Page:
- Other

Other Other

Bacterial Canker


Pseudomonas syringae pv. syringae

In a Nutshell

  • Water-soaked spots on leaves.
  • Spots become dry and fall - "shot holes".
  • Dark-brown, flat spots on fruits.
  • Can also affect bark of branches.
 - Other

Other Other


Leaf infections show as small, round, water-soaked spots about 1-3 mm in diameter. As the leaves mature, the spots become brown, dry, and brittle. Eventually, infected areas fall out and the leaves have a 'shot-hole' or tattered appearance. Flat, superficial, dark-brown spots develop on infected fruit. The underlying tissue is dark-brown to black and sometimes spongy. Infected flowers appear water-soaked, turn brown, wilt, and remain hanging on the twig. Characteristic cankers develop at the base of infected spurs, often accompanied by a gummy ooze. Infected areas are slightly sunken and dark brown. Cankers are first noticed in late winter or early spring. In spring, the cankers produce gum that breaks through the bark. Winter cankers are similar, but usually are softer, moister, sunken, and have a sour smell. If the infection spreads all round the branch it will die rapidly.

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Bacterial canker is a disease caused by two closely related bacteria that infect leaves and stems of plums, cherries and related Prunus species. These bacteria usually dwell on the surface of the leaves. During wet weather in spring or early summer, it can enter through the leaf natural pores, causing infections to develop in the young leaves. As the leaf matures, these infections are revealed as small patches of diseased tissue that gradually becomes necrotic. The ongoing expansion of the leaf leads to the tearing and fall of these dead patches. Cankers develop on shoots when the bacteria gain entry to the tissues through wounds or leaf scars at the time of leaf fall. Cankers remain more or less dormant through summer, when tissues are resistant, and during autumn and winter when temperatures are low. In spring, the bacterium resumes growth and infections spread rapidly, killing the bark.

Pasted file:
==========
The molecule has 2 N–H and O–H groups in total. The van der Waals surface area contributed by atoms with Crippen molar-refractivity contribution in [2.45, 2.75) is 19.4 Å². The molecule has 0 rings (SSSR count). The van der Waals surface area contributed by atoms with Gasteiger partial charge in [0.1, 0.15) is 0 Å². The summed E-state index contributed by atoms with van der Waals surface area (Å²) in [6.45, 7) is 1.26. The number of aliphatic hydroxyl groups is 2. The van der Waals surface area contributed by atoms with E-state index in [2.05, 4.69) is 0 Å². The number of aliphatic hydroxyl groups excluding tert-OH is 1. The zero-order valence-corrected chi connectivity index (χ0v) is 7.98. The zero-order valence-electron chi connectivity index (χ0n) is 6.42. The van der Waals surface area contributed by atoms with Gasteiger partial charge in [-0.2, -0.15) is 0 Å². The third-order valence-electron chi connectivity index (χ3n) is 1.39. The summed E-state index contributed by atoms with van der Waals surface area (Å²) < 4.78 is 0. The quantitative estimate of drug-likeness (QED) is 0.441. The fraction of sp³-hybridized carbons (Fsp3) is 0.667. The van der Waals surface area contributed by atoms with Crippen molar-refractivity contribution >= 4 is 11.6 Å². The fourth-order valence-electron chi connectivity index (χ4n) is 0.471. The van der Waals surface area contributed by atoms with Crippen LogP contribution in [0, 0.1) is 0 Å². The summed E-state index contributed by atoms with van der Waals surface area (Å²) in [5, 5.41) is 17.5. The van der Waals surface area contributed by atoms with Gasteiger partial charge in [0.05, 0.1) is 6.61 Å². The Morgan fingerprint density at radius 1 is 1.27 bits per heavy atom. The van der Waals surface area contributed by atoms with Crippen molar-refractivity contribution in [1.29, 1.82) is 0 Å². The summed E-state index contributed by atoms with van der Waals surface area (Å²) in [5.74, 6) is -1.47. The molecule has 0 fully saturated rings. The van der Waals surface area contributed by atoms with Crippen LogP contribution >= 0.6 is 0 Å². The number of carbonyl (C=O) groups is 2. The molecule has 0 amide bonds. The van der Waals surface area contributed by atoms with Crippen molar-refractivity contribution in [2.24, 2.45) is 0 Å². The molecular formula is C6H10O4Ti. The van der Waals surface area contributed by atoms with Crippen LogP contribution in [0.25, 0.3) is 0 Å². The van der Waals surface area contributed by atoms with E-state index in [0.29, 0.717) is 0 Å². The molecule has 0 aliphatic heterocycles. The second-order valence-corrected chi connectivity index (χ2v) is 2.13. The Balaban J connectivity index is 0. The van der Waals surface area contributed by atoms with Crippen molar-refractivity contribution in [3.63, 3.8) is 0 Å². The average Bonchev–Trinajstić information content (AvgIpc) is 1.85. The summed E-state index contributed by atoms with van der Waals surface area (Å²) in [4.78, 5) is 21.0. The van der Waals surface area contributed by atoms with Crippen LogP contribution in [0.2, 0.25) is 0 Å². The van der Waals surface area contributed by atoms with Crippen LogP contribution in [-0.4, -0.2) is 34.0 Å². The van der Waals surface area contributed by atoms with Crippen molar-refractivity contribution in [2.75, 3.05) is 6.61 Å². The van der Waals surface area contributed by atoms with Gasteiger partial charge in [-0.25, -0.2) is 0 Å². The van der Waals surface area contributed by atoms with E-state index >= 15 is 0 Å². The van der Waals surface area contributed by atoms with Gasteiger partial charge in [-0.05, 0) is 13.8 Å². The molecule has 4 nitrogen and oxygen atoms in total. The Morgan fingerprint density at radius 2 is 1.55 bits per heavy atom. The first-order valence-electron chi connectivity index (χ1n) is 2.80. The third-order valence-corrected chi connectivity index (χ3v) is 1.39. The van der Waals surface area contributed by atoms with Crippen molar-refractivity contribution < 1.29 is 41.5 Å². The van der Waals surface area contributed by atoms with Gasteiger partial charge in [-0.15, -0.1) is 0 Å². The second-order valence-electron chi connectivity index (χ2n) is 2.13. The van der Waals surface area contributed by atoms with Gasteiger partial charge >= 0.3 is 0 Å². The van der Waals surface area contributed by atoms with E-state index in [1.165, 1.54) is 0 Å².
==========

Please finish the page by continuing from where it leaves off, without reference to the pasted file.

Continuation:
Organic Control

Organic bactericides containing copper compounds or Bordeaux mixture provide efficient control of the canker phase of the disease in autumn and spring. Control ring nematodes.

Chemical Control

Always consider an integrated approach with preventive measures together with biological treatments if available. Copper bactericides are recommended to treat bacterial canker effectively. Adding ferric chloride or mancozeb to cupric hydroxide provides good control of the strains that develop resistance over the years.

Preventive Measures

  • Only use seeds or shoots from certified nurseries.
  • Plant resilient varieties, if available in the area.
  • Choose locations exposed to the wind to decrease humidity.
  • Monitor the orchard for symptoms of the disease on a regular basis.
  • Avoid nitrogen-rich fertilizers but still fertilize accordingly.
  • Cut off all cankered areas down to the healthy wood.
  • Prune soon after the harvest so that wounds can heal better.
  • In both cases, seal pruning wounds with an appropriate paint.
  • Destroy the affected tree material by burning or throwing it to a landfill.

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